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Parallelism

1.  Use parallel structure when expressing a list.
Incorrect: The suspect had a scar on the right side of his face, a birthmark on his forehead, and was sporting a new beard.
Correct: The suspect had a scar on the right side of his face, a birthmark on his forehead, and a new beard.

2.  Connect all parallel terms in a list with one conjunction and separate the list from the next clause with an additional conjunction.

Incorrect: The suspect had a scar on the right side of his face, a birthmark on his forehead, and ran toward the south when he heard the police siren.
Correct: The suspect had a scar on the right side of his face and a birthmark on his forehead, and ran toward the south when he heard the police siren.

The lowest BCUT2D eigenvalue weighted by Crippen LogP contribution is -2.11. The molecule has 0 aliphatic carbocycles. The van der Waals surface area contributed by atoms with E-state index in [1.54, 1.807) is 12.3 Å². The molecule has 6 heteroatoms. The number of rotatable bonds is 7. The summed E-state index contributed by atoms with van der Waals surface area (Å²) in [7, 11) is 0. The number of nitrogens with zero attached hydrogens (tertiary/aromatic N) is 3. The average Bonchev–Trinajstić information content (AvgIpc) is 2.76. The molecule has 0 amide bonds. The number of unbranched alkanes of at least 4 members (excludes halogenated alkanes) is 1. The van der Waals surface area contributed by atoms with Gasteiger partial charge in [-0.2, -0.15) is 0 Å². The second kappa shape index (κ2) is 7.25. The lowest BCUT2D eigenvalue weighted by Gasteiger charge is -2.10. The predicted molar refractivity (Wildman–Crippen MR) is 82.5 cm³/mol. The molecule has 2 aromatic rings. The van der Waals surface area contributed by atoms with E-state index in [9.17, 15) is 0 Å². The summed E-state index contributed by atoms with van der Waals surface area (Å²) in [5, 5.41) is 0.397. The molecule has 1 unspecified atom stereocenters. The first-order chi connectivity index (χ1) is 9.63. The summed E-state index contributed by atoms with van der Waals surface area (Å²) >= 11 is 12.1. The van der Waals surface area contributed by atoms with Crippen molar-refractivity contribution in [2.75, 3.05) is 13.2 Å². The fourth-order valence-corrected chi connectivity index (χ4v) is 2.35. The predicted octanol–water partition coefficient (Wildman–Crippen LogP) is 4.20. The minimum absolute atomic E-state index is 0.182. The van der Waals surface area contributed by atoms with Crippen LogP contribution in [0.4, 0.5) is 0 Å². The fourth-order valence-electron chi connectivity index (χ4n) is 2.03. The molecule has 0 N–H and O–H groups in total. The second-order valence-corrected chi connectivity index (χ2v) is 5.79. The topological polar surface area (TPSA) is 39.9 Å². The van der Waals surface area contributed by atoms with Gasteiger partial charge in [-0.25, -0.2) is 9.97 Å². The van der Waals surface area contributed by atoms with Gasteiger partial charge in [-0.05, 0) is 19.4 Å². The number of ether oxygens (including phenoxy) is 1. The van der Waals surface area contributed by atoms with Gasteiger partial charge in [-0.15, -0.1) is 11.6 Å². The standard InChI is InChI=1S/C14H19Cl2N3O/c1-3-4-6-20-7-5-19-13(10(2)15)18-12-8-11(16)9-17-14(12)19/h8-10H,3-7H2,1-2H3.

3.  Use parallel verb tenses when one subject has multiple predicates.
 

Incorrect: The judge threw the gavel, yelled at the lawyer, and was overruling the objection for the twelfth time that day.

Correct: The judge threw the gavel, yelled at the lawyer, and overruled the objection for the twelfth time that day.

Incorrect: I like cross examining witnesses in trials and to argue appeals as well.

Correct: I like cross examining witnesses in trials and arguing appeals as well.
 


4.  Use parallel structure when a sentence has multiple subjects.
 

Incorrect: The lawyer produced the gun, the judge accepted it into evidence, and it was removed from the courtroom by the bailiff.

Correct: The lawyer produced the gun, the judge accepted it into evidence, and the bailiff removed it from the courtroom.
 


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